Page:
One of the annoying side effects of being absorbed in a gripping novel is that the cup of tea on the table becomes cold! Unfortunately, the tea would not heat itself by absorbing the heat around it, just as pieces of a broken egg would not put themselves together or milk mixed in coffee would not separate by itself. Such things are irreversible, and define a fixed direction of time—that from the past towards the future. This apparent progression of time is called the ‘arrow of time’. In a recent study, Prof Mahendra Verma of the Indian Institute of Technology Kanpur, suggests a way, different from any previous ones, to determine the direction in which time is progressing. He uses the concept of energy cascade to define the arrow of time.
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While the country struggles with various problems related to waste management, scientists from the Indian Institute of Technology, Bombay, have come up with a novel solution to turn waste to wealth. The researchers develop a method to generate energy from landfill leachate and microbial fuel cells.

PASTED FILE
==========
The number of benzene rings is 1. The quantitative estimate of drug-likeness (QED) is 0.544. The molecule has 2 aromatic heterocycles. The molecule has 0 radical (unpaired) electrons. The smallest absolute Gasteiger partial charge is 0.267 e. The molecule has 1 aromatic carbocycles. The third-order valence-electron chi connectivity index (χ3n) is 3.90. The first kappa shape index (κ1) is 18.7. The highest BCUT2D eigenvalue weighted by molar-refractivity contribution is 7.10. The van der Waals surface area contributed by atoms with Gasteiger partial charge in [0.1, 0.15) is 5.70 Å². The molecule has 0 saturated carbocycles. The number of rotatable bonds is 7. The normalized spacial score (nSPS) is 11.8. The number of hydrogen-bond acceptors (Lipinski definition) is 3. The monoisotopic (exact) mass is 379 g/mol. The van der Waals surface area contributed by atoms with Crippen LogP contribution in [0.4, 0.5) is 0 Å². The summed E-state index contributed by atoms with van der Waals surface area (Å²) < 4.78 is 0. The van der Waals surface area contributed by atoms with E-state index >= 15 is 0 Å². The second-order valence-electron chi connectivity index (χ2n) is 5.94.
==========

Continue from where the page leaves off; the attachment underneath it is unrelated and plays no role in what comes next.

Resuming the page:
The intricate working of human cells has been a fascinating subject and every now and then we have a new research throwing light on how cells and their constituents help form what we know as ‘life’. Now, a new study has explored the organization and function of mitochondria, a cell organelle responsible for providing the cells with energy that they need, in the context of early embryonic development. The researchers have shown how mitochondria move about in the cells using the cytoskeleton and help in formation of different cells from the blastoderm.
What is the price of development? It is a tricky question to answer, especially for a country that is growing at its fastest pace with ambitious goals. But who actually pays this price and how? A recent study has tried to answer this touchy question in the context of small-scale hydropower projects that are increasing their presence in one of the ecologically sensitive area - the Western Ghats and points out how local communities are losing this one-sided game.
Forests play a critical role in sustaining biodiversity on the planet, including humans. They once provided food and shelter when we were hunter-gatherers. Today, our relationship with forests is at a new level. We derive most of our energy resources from forests in the form of wood and coal. What are some of the implications of this relationship and how fragile is it getting in the future? On this International Day of Forests, here is an introspection of the same.